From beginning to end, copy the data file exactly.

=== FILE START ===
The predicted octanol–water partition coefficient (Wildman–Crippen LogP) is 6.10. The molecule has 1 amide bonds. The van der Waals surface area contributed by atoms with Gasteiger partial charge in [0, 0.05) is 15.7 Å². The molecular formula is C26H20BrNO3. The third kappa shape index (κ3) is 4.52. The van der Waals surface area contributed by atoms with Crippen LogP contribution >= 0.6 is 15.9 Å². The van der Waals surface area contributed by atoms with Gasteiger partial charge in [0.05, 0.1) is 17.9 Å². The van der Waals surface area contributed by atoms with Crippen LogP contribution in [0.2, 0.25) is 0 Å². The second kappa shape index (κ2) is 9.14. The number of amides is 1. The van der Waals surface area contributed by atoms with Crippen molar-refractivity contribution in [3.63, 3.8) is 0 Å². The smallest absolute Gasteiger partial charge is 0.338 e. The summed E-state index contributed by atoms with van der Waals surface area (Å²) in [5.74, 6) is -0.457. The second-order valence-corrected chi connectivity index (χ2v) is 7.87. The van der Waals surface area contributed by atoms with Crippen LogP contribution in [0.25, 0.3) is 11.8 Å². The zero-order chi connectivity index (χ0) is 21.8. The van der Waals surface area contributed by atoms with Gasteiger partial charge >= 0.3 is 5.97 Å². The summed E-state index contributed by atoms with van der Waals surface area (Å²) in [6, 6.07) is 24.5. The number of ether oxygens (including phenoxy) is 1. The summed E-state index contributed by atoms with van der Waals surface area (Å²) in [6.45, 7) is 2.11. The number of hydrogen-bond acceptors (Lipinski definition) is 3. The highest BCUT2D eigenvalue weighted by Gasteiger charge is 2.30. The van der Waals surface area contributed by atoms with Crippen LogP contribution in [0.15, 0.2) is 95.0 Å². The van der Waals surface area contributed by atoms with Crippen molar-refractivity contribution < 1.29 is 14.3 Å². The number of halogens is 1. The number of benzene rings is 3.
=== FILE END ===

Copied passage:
The predicted octanol–water partition coefficient (Wildman–Crippen LogP) is 6.10. The molecule has 1 amide bonds. The van der Waals surface area contributed by atoms with Gasteiger partial charge in [0, 0.05) is 15.7 Å². The molecular formula is C26H20BrNO3. The third kappa shape index (κ3) is 4.52. The van der Waals surface area contributed by atoms with Crippen LogP contribution >= 0.6 is 15.9 Å². The van der Waals surface area contributed by atoms with Gasteiger partial charge in [0.05, 0.1) is 17.9 Å². The van der Waals surface area contributed by atoms with Crippen LogP contribution in [0.2, 0.25) is 0 Å². The second kappa shape index (κ2) is 9.14. The number of amides is 1. The van der Waals surface area contributed by atoms with Crippen molar-refractivity contribution in [3.63, 3.8) is 0 Å². The smallest absolute Gasteiger partial charge is 0.338 e. The summed E-state index contributed by atoms with van der Waals surface area (Å²) in [5.74, 6) is -0.457. The second-order valence-corrected chi connectivity index (χ2v) is 7.87. The van der Waals surface area contributed by atoms with Crippen LogP contribution in [0.25, 0.3) is 11.8 Å². The zero-order chi connectivity index (χ0) is 21.8. The van der Waals surface area contributed by atoms with Gasteiger partial charge >= 0.3 is 5.97 Å². The summed E-state index contributed by atoms with van der Waals surface area (Å²) in [6, 6.07) is 24.5. The number of ether oxygens (including phenoxy) is 1. The summed E-state index contributed by atoms with van der Waals surface area (Å²) in [6.45, 7) is 2.11. The number of hydrogen-bond acceptors (Lipinski definition) is 3. The highest BCUT2D eigenvalue weighted by Gasteiger charge is 2.30. The van der Waals surface area contributed by atoms with Crippen LogP contribution in [0.15, 0.2) is 95.0 Å². The van der Waals surface area contributed by atoms with Crippen molar-refractivity contribution < 1.29 is 14.3 Å². The number of halogens is 1. The number of benzene rings is 3.